Trauma-Informed Workplaces Post-COVID-19

In this article, Megan shares four strategies for trauma-informed practices to consider, reflect upon and expand or add to as you think about what returning to your workplace will look like.
Megan Kirk Chang is a PhD candidate at York University in Toronto, Canada and the Founder of the Heal My Trauma Program
trauma informed practices
Megan Kirk Chang is a PhD candidate at York University in Toronto, Canada and the Founder of the Heal My Trauma Program

I have been increasingly curious about the impact of COVID19 on our collective mental health. I personally believe we have a second silent pandemic upon us, a collective trauma pandemic. As the economy in my country begins to reopen, I felt compelled to reflect on what it might look like to return to work post-pandemic. My hope as you read on is to spark your curiosity, whether you’re joining me as an employer, an employee, or a consumer, to consider what it might look like to advocate for and cultivate trauma-informed practices at your workplace.

This is a transcription of Megan Kirk Chang‘s talk about trauma-informed practices for workplaces uploaded on Insight Timer. Listen to the whole talk below or bookmark it here for later:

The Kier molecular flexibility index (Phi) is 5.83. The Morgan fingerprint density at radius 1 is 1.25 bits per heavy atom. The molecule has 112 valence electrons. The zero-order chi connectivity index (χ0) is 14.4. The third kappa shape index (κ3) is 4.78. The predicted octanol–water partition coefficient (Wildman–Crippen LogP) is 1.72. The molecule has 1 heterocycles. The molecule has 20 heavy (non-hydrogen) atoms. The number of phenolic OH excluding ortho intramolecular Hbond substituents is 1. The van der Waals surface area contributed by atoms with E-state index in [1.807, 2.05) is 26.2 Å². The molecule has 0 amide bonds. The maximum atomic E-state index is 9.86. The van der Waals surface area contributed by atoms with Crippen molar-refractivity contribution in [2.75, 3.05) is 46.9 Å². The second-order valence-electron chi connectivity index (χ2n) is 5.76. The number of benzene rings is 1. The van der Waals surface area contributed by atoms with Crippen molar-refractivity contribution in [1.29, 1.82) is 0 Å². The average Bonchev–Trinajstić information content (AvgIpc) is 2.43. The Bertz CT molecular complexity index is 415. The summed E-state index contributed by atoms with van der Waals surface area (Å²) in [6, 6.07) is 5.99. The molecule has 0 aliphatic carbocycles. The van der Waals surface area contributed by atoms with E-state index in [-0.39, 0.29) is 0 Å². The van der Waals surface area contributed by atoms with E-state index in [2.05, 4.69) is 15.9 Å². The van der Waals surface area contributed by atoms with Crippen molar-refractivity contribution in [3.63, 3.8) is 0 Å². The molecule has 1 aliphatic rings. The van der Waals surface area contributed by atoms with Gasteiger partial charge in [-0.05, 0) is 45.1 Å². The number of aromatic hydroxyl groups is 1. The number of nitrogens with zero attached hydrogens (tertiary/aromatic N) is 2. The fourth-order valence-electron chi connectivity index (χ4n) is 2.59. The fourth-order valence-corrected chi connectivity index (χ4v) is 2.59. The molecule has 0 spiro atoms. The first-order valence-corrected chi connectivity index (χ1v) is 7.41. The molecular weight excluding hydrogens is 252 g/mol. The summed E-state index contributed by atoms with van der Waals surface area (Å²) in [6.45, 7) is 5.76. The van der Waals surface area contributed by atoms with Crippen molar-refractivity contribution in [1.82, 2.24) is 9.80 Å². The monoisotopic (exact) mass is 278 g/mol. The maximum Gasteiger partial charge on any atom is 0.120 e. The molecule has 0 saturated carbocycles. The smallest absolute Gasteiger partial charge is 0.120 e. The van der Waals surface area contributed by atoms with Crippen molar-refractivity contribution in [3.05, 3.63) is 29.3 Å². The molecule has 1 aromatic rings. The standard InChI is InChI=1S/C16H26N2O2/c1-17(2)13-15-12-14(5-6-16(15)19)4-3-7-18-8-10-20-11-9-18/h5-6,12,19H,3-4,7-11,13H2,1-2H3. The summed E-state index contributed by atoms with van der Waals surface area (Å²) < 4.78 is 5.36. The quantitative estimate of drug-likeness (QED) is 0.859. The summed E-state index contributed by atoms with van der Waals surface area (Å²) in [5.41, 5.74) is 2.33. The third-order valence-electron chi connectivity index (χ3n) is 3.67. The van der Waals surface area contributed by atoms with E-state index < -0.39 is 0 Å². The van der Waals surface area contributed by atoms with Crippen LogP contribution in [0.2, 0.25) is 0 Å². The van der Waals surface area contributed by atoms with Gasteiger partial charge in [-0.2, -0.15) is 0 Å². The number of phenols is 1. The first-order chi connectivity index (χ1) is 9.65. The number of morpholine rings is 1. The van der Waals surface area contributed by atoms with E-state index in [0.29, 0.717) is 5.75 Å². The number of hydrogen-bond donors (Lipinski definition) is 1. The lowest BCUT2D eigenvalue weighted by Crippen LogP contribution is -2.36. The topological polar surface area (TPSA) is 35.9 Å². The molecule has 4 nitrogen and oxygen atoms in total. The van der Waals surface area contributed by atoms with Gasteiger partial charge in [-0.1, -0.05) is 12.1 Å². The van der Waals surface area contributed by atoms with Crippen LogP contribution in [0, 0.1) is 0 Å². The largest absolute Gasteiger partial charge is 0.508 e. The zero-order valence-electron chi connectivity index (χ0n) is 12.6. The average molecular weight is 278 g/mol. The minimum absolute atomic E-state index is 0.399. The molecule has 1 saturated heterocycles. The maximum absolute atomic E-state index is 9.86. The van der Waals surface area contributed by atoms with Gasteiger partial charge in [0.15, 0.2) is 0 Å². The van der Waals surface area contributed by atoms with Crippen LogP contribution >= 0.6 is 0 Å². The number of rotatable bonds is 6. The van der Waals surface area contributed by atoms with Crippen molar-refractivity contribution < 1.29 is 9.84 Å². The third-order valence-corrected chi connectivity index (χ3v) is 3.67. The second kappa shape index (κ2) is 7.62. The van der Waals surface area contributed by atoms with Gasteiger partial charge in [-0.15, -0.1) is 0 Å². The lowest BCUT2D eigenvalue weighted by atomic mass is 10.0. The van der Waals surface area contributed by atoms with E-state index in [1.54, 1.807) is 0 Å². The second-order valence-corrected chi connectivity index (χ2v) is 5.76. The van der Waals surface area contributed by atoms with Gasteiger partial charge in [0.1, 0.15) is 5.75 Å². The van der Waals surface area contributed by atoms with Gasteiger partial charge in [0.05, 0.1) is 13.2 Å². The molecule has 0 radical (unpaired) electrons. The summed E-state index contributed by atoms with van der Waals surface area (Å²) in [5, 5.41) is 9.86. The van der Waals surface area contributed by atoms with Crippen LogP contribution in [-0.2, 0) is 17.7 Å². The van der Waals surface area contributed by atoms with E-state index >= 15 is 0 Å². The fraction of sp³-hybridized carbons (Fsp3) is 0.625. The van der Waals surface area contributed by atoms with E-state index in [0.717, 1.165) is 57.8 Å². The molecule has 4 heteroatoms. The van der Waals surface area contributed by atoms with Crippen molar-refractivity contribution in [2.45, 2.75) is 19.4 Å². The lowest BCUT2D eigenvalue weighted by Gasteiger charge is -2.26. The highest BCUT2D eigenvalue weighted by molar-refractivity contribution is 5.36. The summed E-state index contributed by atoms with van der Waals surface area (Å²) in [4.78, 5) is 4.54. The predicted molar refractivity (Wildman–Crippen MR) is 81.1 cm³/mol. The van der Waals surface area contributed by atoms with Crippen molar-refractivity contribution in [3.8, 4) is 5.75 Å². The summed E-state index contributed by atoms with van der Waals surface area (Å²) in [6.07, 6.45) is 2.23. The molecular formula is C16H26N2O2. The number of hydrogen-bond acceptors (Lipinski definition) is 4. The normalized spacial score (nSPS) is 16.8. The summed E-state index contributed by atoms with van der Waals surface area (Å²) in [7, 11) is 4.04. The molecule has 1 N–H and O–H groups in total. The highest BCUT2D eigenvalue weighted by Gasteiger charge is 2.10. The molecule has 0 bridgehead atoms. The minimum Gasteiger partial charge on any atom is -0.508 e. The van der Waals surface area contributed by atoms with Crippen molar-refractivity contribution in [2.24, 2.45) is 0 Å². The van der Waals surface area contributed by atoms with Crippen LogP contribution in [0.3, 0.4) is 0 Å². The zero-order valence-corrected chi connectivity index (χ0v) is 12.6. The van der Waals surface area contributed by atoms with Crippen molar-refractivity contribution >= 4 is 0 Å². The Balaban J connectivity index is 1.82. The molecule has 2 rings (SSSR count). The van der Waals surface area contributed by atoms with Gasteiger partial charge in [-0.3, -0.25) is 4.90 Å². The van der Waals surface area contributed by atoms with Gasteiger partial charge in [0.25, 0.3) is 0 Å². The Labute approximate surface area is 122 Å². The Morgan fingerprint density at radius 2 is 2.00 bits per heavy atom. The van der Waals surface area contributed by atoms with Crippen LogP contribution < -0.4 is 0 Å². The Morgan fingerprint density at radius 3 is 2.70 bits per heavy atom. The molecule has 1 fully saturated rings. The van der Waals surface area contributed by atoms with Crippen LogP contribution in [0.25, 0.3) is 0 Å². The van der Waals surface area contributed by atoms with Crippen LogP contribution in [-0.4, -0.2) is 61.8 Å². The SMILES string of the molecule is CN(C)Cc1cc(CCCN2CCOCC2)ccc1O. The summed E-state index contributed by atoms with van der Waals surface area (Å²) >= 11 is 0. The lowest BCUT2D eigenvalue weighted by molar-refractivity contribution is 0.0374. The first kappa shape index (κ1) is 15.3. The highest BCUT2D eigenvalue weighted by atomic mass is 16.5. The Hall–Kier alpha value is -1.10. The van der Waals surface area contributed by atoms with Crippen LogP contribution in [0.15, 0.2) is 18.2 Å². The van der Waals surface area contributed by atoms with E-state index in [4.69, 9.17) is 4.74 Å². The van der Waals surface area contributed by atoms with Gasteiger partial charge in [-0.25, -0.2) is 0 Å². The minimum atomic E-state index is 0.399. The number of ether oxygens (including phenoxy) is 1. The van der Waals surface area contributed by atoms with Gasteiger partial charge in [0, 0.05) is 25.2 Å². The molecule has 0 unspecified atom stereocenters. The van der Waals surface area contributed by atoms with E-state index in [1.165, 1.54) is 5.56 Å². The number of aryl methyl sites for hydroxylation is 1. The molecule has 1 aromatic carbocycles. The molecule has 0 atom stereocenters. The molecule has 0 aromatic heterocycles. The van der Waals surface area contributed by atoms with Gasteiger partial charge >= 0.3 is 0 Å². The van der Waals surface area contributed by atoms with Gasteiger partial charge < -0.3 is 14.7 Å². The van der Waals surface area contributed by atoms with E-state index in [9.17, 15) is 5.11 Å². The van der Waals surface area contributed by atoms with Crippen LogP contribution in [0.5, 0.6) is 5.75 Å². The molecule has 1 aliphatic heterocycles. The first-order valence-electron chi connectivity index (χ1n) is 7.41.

1. Trauma-Informed Workplaces Post-COVID19 Megan Kirk 30:04

Trauma-Informed Practices: What Does It Mean?

Now, before we even dive into the topic I think it’s important that we understand what trauma-informed actually means, and I’ll start by saying that there’s actually no commonly agreed upon definition that currently exists. I personally don’t think it’s possible to come up with a singular definition since the lived experience of trauma is so diverse. However, some of the key foundations of trauma-informed definitions include

having an awareness of the prevalence of trauma in addition to understanding that a large stigma exists, particularly among minority groups to report trauma.

Cultivating an awareness of the prevalence but also reading between the lines that the prevalence is probably a lot higher than what is currently reported in the research. 

Trauma-informed means working towards an understanding of the impact of trauma on the whole person. We often focus heavily on the psychological impact of trauma, but trauma really imprints on every single fiber of our being, from physical, social, emotional, occupational and intellectual health.

If you are sitting here confused about an occupational impact of trauma, it means you must do the work to discover and learn how trauma shows up in our behaviors, in our actions, in our habits, how it shows up differently depending on the hats that we wear. Trauma shows up differently when we are at work than it does when we’re with a friend. And trauma-informed really means understanding that the work environment is a place where re-triggering of traumatic symptoms are likely.

There’s one definition that I will share that’s out in the research world by Hopper, Bassuk, and Olivet (2010), that I think sums up trauma-informed care quite succinctly. The authors refer to trauma-informed care as a